Arbitrary or capricious decisions?

In addition to their religious concerns, the Sioux Tribes challenge the Corps’ decisions based on the rights they reserved in treaties made with the federal government in 1851 and 1868.

The Constitution recognizes treaties as the “supreme law of the land” and, according to a 2016 analysis done by the Solicitor of the U.S. Department of the Interior, both the Standing Rock and Cheyenne River Sioux retain treaty-reserved water, hunting, and fishing rights in Lake Oahe.

The pipeline company has argued that the risks to the water supply are minimal and that the tribes didn’t raise religious concerns earlier in the approval process.
diversey/flickr, CC BY-NC-SA

Before reversing course in February, the Corps refused to issue the easement last year in order to further understand and analyze those treaty rights.

Importantly, federal law generally allows courts to set aside arbitrary or capricious agency decisions. In a February 14th filing, the Standing Rock Sioux Tribe asks the court to review the Corps’ about-face under that standard and argues that the federal trust responsibility,recognized by the Supreme Court since the early 1800’s, demands more than just a cursory review of tribal treaty rights.

The parties will be briefing the treaty rights issues into March but the judge is keeping a close eye on Dakota Access’ progress in the meantime.

The ultimate fate of the pipeline will turn on how the courts recognize the rights asserted by the Sioux Tribes, rights rooted in the Constitution’s values and structure – precisely the type of rights our rule of law and federal courts are meant to protect.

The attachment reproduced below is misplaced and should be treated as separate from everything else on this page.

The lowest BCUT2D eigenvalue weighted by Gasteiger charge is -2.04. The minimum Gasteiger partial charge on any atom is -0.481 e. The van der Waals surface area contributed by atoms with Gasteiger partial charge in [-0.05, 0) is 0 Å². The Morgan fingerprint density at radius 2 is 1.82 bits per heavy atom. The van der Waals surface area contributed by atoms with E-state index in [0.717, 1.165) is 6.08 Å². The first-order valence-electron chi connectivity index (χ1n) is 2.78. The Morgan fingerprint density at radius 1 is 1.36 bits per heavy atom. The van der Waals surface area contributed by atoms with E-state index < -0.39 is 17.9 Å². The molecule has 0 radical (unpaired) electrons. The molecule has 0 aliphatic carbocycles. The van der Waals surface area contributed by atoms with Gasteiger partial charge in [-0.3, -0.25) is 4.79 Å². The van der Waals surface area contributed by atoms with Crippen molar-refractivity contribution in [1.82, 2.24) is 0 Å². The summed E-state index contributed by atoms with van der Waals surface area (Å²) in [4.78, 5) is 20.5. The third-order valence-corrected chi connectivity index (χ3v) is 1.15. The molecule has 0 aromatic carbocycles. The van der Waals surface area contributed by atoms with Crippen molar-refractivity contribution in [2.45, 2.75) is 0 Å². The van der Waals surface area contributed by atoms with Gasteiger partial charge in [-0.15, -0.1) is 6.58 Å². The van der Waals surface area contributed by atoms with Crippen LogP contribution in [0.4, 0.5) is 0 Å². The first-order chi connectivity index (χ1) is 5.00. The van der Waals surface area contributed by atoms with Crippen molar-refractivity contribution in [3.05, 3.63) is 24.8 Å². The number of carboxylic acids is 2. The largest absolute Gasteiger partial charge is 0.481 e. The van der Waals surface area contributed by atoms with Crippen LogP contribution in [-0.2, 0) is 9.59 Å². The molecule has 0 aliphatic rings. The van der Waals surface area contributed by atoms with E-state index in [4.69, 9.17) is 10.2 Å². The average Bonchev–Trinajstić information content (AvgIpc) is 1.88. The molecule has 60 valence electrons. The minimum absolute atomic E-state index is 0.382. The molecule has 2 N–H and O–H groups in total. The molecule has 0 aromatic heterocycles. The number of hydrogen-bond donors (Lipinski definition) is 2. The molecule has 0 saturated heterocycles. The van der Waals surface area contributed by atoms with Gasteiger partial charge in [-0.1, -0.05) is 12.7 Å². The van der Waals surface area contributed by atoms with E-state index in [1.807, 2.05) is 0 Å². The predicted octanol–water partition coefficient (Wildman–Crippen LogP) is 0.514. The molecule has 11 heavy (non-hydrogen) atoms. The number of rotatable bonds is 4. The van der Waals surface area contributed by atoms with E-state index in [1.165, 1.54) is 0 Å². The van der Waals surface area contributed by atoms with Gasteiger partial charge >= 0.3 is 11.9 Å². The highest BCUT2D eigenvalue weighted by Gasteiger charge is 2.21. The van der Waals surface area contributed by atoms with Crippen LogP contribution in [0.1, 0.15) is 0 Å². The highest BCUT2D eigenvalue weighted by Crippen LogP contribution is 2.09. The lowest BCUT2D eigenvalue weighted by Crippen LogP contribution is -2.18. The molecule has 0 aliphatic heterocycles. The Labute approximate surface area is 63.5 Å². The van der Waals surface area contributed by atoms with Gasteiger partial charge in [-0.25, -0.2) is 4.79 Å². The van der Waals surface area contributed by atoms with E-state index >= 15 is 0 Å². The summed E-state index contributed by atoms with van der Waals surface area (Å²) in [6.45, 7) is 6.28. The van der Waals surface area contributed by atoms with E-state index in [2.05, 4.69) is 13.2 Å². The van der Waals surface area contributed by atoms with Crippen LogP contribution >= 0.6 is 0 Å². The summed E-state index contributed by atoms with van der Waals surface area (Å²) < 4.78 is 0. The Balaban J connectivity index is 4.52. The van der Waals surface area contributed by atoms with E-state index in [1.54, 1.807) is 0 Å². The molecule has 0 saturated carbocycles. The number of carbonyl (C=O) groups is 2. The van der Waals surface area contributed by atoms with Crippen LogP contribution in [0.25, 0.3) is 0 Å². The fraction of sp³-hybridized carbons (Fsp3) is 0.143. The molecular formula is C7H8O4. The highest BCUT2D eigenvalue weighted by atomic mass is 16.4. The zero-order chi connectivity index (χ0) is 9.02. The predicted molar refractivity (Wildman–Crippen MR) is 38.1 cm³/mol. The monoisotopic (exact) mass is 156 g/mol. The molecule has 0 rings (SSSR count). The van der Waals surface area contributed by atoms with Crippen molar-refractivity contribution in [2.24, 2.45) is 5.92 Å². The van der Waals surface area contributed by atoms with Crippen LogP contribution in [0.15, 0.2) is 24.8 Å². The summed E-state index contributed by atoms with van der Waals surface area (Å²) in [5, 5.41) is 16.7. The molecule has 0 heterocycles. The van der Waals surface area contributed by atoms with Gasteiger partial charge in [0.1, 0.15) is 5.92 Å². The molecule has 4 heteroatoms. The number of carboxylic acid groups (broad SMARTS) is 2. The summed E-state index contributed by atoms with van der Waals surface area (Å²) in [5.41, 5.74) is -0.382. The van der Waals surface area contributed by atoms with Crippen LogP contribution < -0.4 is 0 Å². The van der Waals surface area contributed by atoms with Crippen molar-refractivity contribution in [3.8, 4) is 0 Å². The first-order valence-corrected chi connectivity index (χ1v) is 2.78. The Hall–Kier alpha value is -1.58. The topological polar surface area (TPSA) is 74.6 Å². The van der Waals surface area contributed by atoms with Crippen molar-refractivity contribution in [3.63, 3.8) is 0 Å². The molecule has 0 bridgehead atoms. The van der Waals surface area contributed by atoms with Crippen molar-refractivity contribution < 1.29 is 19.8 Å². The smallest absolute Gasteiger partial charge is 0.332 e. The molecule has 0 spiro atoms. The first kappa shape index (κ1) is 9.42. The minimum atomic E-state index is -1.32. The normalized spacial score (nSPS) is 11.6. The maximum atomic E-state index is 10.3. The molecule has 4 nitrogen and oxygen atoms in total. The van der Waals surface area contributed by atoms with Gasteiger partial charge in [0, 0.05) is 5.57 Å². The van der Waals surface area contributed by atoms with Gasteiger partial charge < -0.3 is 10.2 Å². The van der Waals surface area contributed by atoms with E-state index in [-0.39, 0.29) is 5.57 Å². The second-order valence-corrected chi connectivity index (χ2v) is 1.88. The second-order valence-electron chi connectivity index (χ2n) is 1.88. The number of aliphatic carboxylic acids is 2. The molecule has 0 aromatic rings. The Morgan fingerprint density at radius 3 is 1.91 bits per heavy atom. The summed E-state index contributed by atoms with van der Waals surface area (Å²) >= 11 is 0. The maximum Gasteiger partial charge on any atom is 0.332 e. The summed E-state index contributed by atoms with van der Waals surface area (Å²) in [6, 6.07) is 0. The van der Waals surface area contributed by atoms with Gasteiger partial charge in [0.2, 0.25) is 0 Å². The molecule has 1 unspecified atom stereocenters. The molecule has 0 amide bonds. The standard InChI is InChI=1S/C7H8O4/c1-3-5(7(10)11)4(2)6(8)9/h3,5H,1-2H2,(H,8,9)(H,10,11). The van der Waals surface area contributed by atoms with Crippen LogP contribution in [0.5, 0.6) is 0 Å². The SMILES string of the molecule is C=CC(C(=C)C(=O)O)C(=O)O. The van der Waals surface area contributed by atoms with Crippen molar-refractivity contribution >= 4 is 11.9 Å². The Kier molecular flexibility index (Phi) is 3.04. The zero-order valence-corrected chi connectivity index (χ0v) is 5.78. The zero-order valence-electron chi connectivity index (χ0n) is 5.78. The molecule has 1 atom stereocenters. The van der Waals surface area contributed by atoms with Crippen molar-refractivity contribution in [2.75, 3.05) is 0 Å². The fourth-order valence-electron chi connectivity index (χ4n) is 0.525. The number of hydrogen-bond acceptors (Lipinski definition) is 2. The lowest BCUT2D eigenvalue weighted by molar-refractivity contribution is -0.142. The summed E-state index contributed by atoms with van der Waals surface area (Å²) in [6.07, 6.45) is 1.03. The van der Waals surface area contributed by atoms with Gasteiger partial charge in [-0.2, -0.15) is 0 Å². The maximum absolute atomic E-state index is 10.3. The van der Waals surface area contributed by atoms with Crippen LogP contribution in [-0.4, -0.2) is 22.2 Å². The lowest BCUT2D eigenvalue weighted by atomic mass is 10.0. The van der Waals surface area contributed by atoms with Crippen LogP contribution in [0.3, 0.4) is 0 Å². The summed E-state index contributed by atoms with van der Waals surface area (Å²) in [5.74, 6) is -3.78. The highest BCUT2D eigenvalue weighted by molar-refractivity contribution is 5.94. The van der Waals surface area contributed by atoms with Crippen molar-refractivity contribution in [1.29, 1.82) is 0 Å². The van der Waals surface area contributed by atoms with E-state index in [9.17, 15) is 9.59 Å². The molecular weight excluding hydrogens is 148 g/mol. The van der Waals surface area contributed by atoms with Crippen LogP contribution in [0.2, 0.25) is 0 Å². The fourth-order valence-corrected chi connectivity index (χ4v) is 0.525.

The Conversation

Monte Mills, Assistant Professor of Law & Co-Director, Margery Hunter Brown Indian Law Clinic, The University of Montana

This article was originally published on The Conversation. Read the original article.

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How Standing Rock became a site of pilgrimage

Protesters block a highway in near Cannon Ball, North Dakota. AP Photo/James MacPherson
Protesters block a highway in near Cannon Ball, North Dakota. AP Photo/James MacPherson

Rosalyn R. LaPier, Harvard University

The Army Corps of Engineers, the federal agency responsible for investigating, developing and maintaining water and related environmental resources, recently announced that they would not allow the Dakota Access pipeline to be constructed under the Missouri River and through Lakota territory.

This decision essentially ended the Standing Rock Sioux tribe’s protest against the pipeline, which they claimed would both desecrate their sacred sites and cause potential environmental harm.

The Standing Rock Sioux tribe was able to achieve this victory in part because of the assistance of thousands of “water protectors.” In his letter of thanks, Standing Rock Sioux Tribe Chairman David Archambault Jr. wrote,

“Standing Rock could not have come this far alone. Hundreds of tribes came together in a display of tribal unity not seen in hundreds of years. And many thousands of indigenous people from around the world have prayed with us and made us stronger.”

Thousands of people, both those within Native American communities and their non-Native allies, felt called to go to Standing Rock. But what drew that many people to Standing Rock?

As a Native American scholar of environmental history and religion, I believe that for most individuals who gathered at the site, it was a modern-day pilgrimage.

Here’s why.

Idea of pilgrimage

First, what is a pilgrimage? Anthropologists Victor Turner and Edith Turner in their classic study “Image and Pilgrimage in Christian Culture” addressed that question when they researched the personal motivations of those who traveled long distances on pilgrimage.